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With: Jean Reno, Vincent Cassel, Nadia Fares, Dominique Sanda, Karim Belkhadra, Jean-Pierre Cassel, Didier Flamand, François Levantal
Written by: Mathieu Kassovitz, Jean-Christophe Grangé, based on the novel by Jean-Christophe Grangé
Directed by: Mathieu Kassovitz
MPAA Rating: R for violence/grisly images and language
Language: French with English subtitles
Running Time: 106
Date: 09/27/2000

The Crimson Rivers (2001)

3 Stars (out of 4)

Le 'Die Hard'

By Jeffrey M. Anderson

If you think French films are snooty, you've gotta see this. Watching the new French thriller from Mathieu Kassovitz, the director of La Haine (Hate), feels oddly like watching a slick, stylish American thriller. I knew that the French had a serious yen for American movies, but this is ridiculous. We can easily tell that the lead role, played here by Jean Reno, would work just as well, if not better, with Bruce Willis.

The good news is that, for the most part, The Crimson Rivers is a good thriller with all the right thrills and all the right twists. And I'm sure that an American remake (with Bruce Willis) will be quickly on its way.

The story begins like any of the three dozen or so recent carbon copies of serial-killer movies (e.g., The Silence of the Lambs, Seven), with a bunch of guys in suits looking over an artfully murdered corpse. Some of the rookie cops turn away, holding their lurching stomachs, while the bolder, more stoic cops stare openly.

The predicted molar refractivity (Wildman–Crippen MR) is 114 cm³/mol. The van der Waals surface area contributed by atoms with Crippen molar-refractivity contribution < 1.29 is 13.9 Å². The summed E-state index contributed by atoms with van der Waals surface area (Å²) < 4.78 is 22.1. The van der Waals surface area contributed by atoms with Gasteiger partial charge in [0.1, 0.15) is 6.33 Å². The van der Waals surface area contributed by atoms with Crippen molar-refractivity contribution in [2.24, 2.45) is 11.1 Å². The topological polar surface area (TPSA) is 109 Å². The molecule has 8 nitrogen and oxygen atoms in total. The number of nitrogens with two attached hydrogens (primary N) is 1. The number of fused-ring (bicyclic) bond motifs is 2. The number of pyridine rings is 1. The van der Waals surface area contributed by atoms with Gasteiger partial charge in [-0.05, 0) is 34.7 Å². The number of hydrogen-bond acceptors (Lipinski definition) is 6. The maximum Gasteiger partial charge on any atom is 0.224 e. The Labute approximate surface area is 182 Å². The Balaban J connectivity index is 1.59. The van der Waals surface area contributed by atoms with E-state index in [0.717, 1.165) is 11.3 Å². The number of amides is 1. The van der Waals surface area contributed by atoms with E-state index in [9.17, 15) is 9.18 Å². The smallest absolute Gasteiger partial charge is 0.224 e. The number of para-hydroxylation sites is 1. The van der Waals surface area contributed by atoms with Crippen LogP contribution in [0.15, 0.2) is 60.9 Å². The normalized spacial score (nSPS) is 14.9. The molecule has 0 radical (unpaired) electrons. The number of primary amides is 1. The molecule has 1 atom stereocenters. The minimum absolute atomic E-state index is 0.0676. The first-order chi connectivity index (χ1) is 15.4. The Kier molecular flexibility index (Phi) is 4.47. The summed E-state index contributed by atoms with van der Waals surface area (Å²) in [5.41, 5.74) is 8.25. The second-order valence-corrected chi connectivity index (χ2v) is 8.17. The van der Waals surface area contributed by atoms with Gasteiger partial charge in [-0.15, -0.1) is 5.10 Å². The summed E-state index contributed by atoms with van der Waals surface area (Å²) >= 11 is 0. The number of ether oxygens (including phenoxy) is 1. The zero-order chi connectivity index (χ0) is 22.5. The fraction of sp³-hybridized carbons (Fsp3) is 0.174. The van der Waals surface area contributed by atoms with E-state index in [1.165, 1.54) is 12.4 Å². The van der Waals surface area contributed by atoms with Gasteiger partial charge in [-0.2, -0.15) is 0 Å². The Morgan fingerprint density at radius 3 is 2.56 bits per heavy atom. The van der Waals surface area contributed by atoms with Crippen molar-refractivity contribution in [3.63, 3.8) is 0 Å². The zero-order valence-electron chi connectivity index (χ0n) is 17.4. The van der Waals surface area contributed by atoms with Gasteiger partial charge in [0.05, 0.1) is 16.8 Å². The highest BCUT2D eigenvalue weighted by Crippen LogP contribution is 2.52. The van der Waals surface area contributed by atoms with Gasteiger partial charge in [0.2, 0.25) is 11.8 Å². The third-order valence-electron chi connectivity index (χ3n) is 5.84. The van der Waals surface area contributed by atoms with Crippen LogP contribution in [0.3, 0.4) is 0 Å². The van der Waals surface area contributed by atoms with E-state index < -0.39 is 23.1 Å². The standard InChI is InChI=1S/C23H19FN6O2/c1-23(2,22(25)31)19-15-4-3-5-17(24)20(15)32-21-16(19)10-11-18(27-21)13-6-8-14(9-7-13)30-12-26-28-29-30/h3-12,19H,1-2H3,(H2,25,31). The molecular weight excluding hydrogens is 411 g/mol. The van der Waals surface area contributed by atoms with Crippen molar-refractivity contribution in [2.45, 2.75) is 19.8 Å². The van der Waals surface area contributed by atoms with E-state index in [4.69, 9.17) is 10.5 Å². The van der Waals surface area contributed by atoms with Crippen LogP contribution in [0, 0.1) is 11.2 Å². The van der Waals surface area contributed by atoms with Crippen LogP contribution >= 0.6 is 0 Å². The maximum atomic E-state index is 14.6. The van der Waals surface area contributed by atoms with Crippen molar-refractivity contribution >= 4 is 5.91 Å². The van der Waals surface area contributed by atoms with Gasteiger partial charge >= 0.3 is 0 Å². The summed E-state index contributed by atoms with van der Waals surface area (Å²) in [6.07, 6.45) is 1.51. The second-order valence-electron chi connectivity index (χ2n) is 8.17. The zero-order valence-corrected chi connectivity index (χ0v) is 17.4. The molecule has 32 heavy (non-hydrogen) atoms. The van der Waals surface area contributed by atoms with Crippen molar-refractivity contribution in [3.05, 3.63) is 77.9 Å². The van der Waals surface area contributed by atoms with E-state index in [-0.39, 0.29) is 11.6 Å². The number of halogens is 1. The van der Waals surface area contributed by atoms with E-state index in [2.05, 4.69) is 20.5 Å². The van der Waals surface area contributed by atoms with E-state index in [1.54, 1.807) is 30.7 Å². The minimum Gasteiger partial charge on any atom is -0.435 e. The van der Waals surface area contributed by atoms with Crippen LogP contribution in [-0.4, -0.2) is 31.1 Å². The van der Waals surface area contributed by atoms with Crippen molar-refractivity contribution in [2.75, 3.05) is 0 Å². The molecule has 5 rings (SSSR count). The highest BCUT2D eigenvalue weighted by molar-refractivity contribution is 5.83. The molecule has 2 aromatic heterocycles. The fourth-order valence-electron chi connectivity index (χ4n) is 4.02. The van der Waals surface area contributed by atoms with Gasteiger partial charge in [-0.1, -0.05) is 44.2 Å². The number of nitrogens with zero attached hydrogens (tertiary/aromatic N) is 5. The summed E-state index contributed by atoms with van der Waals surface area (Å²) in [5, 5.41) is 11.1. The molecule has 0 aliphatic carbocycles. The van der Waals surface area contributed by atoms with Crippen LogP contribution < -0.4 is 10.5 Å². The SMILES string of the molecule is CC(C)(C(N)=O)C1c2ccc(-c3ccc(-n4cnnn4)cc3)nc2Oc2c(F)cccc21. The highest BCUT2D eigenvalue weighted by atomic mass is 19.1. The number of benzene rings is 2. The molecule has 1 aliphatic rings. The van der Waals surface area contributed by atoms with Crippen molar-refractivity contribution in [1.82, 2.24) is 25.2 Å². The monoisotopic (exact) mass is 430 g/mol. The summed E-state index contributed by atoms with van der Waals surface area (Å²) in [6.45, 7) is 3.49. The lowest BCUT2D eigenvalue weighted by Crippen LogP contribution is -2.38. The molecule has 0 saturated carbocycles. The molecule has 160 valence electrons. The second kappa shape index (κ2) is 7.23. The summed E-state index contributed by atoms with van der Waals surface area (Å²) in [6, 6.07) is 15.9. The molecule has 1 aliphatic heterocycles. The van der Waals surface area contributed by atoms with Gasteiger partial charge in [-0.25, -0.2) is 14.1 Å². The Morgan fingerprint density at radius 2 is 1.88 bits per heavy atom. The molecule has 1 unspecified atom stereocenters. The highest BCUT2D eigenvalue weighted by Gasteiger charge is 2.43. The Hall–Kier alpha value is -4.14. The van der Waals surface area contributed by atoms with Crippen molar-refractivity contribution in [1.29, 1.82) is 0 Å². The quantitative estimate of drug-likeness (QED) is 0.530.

Reno plays the cool, investigating cop named Pierre Niemans who not only stares at the corpse, but finds its only clue. The carved-out eye sockets are filled with acid-rain water, even though there hasn't been any acid rain in decades.

Pierre also meets up with the woman who found the body, Fanny (Nadia Feres), a tough, sexy mountain climber. But even though she has an interesting resumé, it's the typical "girlfriend" role; she's only there for Pierre to ogle and make small talk with.

Meanwhile, a second cop, Max Kerkerian (Vincent Cassel, who provided the voice of Robin Hood in Shrek), investigates a routine incidence of vandalism. Someone has painted swastikas on a tomb and broken into a nearby school to steal records and photos from the early '80s.

This is where The Crimson Rivers distinguishes itself. The intertwining plotlines of the two men allow us to get to know them individually before they inevitably meet up and one assumes the usual "sidekick" role. As the two men uncover clue after clue, working from different directions, they suddenly both stumble upon the same clue and wind up at the same place.

Once the two cops team up (like Mel Gibson and Danny Glover), the movie kicks in with the American stuff; a sudden on-foot chase scene across the snow and ice when the cops discover the perp at the scene of the crime, and a mysterious black car that tries to run our heroes off the road for "knowing too much." Everything ends with an outrageous twist and a bombastic avalanche scene. This is all pretty dumb, but we're biting our nails through it nonetheless.

In fact, The Crimson Rivers verges so precariously on the edge of quality that I'm sure my imaginary American remake would plummet violently to an early death. It just goes to show that everything sounds better in French.

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